In their new book, "Hunting Whitey: The Inside Story of the Capture & Killing of America's Most Wanted Crime Boss", which includes never before seen information about Bulger's capture and killing, they want to demythologize Bulger's legend for the last time.
Why does Whitey Bulger still fascinate? Because, whether or not it's clear, he's as American as apple pie.
An Irish American hoodlum from the means streets who takes a short cut to getting ahead, every generation throws up multiple versions of this immigrant on the make tale, though few were as successful at their peak as this cold-hearted sociopath.
First imprisoned in the notorious Alcatraz prison in San Francisco Bay, the place he later called his alma mater, a sort of Harvard University for crooks, his long career as a distinguished hoodlum was virtually assured. His brother Billy Bulger took a different path through, ending up becoming Senate president of Massachusetts and the most important politician in Massachusetts.
But one person who completely impervious to the Bulger mystique, Sherman and Wedge remind us, was Agent Noreen Gleason of the Boston FBI. Noting that the cold case department of her office had become demoralized and depleted after the scandal of Bulger's flight and ashamed of all the inside help he had received from agents in her own office, she shook things up in 2008 by ordering new hands to take over the old files.
Raised in the Great Depression, the son of an Irish born immigrant, Whitey's brother has talked candidly to the writers for the first time in years, telling them of his older brother's fascination with the 1920's gangsters Bonnie and Clyde (foreshadowing his own on the run future with Catherine Greig).
Bulger was an ardent student of American history and so the authors here reproduce a 2014 letter he sent to a friend: “Two of my favorite outlaws, Bonnie and Clyde, died together, shot down...” You can hear the hint of romance in his tone. “Gone but not forgotten,” he concludes.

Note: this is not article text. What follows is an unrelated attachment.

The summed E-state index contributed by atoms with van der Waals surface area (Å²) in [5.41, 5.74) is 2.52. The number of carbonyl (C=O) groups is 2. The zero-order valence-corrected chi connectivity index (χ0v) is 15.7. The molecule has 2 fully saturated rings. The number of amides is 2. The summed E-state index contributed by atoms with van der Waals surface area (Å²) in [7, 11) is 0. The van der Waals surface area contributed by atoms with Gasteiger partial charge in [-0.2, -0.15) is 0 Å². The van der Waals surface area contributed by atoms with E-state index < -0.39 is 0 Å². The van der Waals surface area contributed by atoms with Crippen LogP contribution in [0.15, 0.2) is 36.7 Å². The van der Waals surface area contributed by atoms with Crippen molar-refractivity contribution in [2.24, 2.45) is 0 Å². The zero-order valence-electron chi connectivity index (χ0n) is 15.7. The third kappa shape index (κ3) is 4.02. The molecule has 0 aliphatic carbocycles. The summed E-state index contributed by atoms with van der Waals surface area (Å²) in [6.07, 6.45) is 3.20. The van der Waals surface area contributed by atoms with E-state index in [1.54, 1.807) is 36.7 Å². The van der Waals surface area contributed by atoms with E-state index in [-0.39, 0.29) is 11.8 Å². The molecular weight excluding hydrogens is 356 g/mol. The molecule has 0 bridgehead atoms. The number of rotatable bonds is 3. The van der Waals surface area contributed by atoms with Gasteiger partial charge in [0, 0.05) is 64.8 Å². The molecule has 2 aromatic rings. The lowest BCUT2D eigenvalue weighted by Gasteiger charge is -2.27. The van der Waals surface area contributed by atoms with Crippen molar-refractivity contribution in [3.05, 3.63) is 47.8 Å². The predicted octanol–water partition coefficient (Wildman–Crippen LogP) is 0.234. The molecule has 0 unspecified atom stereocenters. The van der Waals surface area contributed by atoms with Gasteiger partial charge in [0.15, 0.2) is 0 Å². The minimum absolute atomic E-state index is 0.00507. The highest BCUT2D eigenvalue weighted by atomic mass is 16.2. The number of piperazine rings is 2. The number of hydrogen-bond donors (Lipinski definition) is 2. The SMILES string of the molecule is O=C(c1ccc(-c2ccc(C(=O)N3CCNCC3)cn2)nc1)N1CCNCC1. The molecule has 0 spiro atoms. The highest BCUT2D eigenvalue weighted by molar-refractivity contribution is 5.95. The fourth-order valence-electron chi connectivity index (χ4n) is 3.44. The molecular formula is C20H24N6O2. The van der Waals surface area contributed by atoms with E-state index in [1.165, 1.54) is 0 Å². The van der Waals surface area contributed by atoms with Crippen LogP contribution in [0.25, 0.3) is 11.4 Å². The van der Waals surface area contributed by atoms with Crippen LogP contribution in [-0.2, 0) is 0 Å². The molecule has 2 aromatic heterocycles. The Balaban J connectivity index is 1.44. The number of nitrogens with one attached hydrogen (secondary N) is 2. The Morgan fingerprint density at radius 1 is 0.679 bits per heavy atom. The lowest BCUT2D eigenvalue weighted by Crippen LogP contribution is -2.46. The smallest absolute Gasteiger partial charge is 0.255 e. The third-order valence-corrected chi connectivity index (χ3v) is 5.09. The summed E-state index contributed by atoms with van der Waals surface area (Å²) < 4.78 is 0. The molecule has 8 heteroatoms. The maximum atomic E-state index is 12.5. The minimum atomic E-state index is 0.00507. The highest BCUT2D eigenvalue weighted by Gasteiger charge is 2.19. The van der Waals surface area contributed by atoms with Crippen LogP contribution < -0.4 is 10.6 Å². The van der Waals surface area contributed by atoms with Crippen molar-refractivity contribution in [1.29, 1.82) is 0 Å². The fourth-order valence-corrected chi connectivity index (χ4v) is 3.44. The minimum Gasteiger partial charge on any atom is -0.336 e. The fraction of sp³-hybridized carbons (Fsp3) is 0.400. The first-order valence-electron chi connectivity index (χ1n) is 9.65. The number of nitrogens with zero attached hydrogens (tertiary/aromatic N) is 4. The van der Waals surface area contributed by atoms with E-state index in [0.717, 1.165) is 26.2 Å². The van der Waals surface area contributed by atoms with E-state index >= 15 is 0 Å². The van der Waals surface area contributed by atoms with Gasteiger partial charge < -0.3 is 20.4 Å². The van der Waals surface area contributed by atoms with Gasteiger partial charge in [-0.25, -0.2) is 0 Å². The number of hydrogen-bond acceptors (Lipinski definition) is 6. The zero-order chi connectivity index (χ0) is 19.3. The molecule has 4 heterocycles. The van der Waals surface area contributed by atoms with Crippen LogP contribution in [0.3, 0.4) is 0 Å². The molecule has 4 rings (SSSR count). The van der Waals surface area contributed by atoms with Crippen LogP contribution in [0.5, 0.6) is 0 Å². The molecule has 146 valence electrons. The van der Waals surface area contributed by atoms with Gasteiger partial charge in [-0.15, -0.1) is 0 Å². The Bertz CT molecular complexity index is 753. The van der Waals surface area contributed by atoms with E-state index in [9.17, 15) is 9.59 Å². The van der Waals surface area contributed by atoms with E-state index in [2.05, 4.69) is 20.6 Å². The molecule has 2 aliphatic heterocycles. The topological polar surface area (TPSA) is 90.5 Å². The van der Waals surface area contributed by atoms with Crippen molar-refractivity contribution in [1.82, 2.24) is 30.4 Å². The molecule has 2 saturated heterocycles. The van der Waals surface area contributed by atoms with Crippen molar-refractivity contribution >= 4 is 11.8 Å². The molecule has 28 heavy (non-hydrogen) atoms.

Whitey wasn't academic like his brother, it was on the streets that he excelled. His petty crimes graduated to bank robbing and eventual imprisonment, where he cooled his heels as a three-year Irish gang war left 56 gang members dead. Bulger spent those years reading Machiavelli and dreaming of returning to Boston to run the crime scene.
Gangsters have always been the underside of the American Dream. Rising from humble beginnings to fortune and a certain kind of fame, on the way up they can become shadow celebrities and sometimes even folk heroes, as well as the most dangerous examples of the rags to riches story we know so well.
What separates a successful CEO from his perch above Wall Street from a crime boss like Whitey Bulger? Both can leave a trail of bodies on their way to the top, though in Bulger's case they were literal murders. Both can find themselves feted or criticized by the nation, depending on who's talking, and what's in it for them.
But Bulger seemed to corrupt everyone he encountered, including some of the federal agents investigating his case. The reputation of the Boston FBI office is still recovering from former agent John Connolly's ruinous decision to conspire to help Bulger eliminate his rivals.
In fact the scandal ran so deep and the legacy was so long-lasting that few believed the Bureau was serious in its quest to bring Bulger to justice, after a tip-off from within it had allowed him to take flight in 1994. Now a new book is offering the final word on the whole eye-popping affair.